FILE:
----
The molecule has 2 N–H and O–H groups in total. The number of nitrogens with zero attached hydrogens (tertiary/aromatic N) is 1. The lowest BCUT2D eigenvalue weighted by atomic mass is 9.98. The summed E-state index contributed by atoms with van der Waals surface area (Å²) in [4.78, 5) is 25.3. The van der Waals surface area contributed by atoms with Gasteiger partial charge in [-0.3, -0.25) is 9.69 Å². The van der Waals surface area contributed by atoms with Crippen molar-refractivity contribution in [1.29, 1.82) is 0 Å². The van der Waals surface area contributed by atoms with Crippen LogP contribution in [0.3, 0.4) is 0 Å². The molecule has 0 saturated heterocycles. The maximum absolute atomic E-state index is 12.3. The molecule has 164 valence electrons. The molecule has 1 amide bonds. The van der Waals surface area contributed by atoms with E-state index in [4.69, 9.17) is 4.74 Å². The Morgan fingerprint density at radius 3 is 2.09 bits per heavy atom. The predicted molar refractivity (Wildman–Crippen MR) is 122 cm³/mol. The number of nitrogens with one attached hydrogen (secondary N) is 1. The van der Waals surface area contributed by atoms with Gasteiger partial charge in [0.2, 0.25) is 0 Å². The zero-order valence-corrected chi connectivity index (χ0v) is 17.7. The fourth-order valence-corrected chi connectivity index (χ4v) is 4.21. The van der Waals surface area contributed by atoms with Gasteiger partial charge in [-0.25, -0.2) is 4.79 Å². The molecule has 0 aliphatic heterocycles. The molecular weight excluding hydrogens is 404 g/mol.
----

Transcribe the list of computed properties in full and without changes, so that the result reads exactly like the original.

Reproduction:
The molecule has 2 N–H and O–H groups in total. The number of nitrogens with zero attached hydrogens (tertiary/aromatic N) is 1. The lowest BCUT2D eigenvalue weighted by atomic mass is 9.98. The summed E-state index contributed by atoms with van der Waals surface area (Å²) in [4.78, 5) is 25.3. The van der Waals surface area contributed by atoms with Gasteiger partial charge in [-0.3, -0.25) is 9.69 Å². The van der Waals surface area contributed by atoms with Crippen molar-refractivity contribution in [1.29, 1.82) is 0 Å². The van der Waals surface area contributed by atoms with Crippen LogP contribution in [0.3, 0.4) is 0 Å². The molecule has 0 saturated heterocycles. The maximum absolute atomic E-state index is 12.3. The molecule has 164 valence electrons. The molecule has 1 amide bonds. The van der Waals surface area contributed by atoms with E-state index in [4.69, 9.17) is 4.74 Å². The Morgan fingerprint density at radius 3 is 2.09 bits per heavy atom. The predicted molar refractivity (Wildman–Crippen MR) is 122 cm³/mol. The number of nitrogens with one attached hydrogen (secondary N) is 1. The van der Waals surface area contributed by atoms with Gasteiger partial charge in [0.2, 0.25) is 0 Å². The zero-order valence-corrected chi connectivity index (χ0v) is 17.7. The fourth-order valence-corrected chi connectivity index (χ4v) is 4.21. The van der Waals surface area contributed by atoms with Gasteiger partial charge in [-0.25, -0.2) is 4.79 Å². The molecule has 0 aliphatic heterocycles. The molecular weight excluding hydrogens is 404 g/mol.